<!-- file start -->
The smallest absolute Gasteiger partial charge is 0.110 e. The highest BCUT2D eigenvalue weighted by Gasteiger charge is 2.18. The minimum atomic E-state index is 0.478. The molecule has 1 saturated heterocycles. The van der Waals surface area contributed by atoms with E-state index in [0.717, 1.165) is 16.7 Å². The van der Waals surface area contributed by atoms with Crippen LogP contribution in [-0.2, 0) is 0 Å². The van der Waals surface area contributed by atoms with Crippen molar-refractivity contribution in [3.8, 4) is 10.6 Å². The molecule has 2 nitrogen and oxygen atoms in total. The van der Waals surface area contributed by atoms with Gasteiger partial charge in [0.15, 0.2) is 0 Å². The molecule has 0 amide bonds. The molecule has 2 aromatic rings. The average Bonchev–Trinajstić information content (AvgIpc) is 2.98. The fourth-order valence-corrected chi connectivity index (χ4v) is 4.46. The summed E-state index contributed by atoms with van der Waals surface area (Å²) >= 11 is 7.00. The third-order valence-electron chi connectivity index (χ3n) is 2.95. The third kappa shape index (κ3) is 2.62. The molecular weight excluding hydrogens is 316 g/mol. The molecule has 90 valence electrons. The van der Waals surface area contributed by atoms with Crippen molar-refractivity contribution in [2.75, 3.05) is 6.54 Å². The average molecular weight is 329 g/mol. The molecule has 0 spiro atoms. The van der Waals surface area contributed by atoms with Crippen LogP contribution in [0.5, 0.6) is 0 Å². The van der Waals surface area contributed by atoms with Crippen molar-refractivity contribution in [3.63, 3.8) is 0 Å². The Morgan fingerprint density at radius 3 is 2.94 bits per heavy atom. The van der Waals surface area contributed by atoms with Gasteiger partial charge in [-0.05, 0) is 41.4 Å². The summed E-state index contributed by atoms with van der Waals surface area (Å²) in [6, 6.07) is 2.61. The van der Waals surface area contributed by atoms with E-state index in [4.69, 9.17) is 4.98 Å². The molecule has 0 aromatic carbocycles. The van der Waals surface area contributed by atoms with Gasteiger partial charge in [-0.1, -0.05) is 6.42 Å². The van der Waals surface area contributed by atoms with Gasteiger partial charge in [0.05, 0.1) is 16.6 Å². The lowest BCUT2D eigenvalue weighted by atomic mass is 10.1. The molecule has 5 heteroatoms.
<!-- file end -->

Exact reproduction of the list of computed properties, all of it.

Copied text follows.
The smallest absolute Gasteiger partial charge is 0.110 e. The highest BCUT2D eigenvalue weighted by Gasteiger charge is 2.18. The minimum atomic E-state index is 0.478. The molecule has 1 saturated heterocycles. The van der Waals surface area contributed by atoms with E-state index in [0.717, 1.165) is 16.7 Å². The van der Waals surface area contributed by atoms with Crippen LogP contribution in [-0.2, 0) is 0 Å². The van der Waals surface area contributed by atoms with Crippen molar-refractivity contribution in [3.8, 4) is 10.6 Å². The molecule has 2 nitrogen and oxygen atoms in total. The van der Waals surface area contributed by atoms with Gasteiger partial charge in [0.15, 0.2) is 0 Å². The molecule has 0 amide bonds. The molecule has 2 aromatic rings. The average Bonchev–Trinajstić information content (AvgIpc) is 2.98. The fourth-order valence-corrected chi connectivity index (χ4v) is 4.46. The summed E-state index contributed by atoms with van der Waals surface area (Å²) >= 11 is 7.00. The third-order valence-electron chi connectivity index (χ3n) is 2.95. The third kappa shape index (κ3) is 2.62. The molecular weight excluding hydrogens is 316 g/mol. The molecule has 90 valence electrons. The van der Waals surface area contributed by atoms with Crippen molar-refractivity contribution in [2.75, 3.05) is 6.54 Å². The average molecular weight is 329 g/mol. The molecule has 0 spiro atoms. The van der Waals surface area contributed by atoms with Crippen LogP contribution in [0.5, 0.6) is 0 Å². The van der Waals surface area contributed by atoms with Crippen molar-refractivity contribution in [3.63, 3.8) is 0 Å². The Morgan fingerprint density at radius 3 is 2.94 bits per heavy atom. The van der Waals surface area contributed by atoms with Gasteiger partial charge in [-0.05, 0) is 41.4 Å². The summed E-state index contributed by atoms with van der Waals surface area (Å²) in [6, 6.07) is 2.61. The van der Waals surface area contributed by atoms with E-state index in [4.69, 9.17) is 4.98 Å². The molecule has 0 aromatic carbocycles. The van der Waals surface area contributed by atoms with Gasteiger partial charge in [-0.1, -0.05) is 6.42 Å². The van der Waals surface area contributed by atoms with Gasteiger partial charge in [0.05, 0.1) is 16.6 Å². The lowest BCUT2D eigenvalue weighted by atomic mass is 10.1. The molecule has 5 heteroatoms.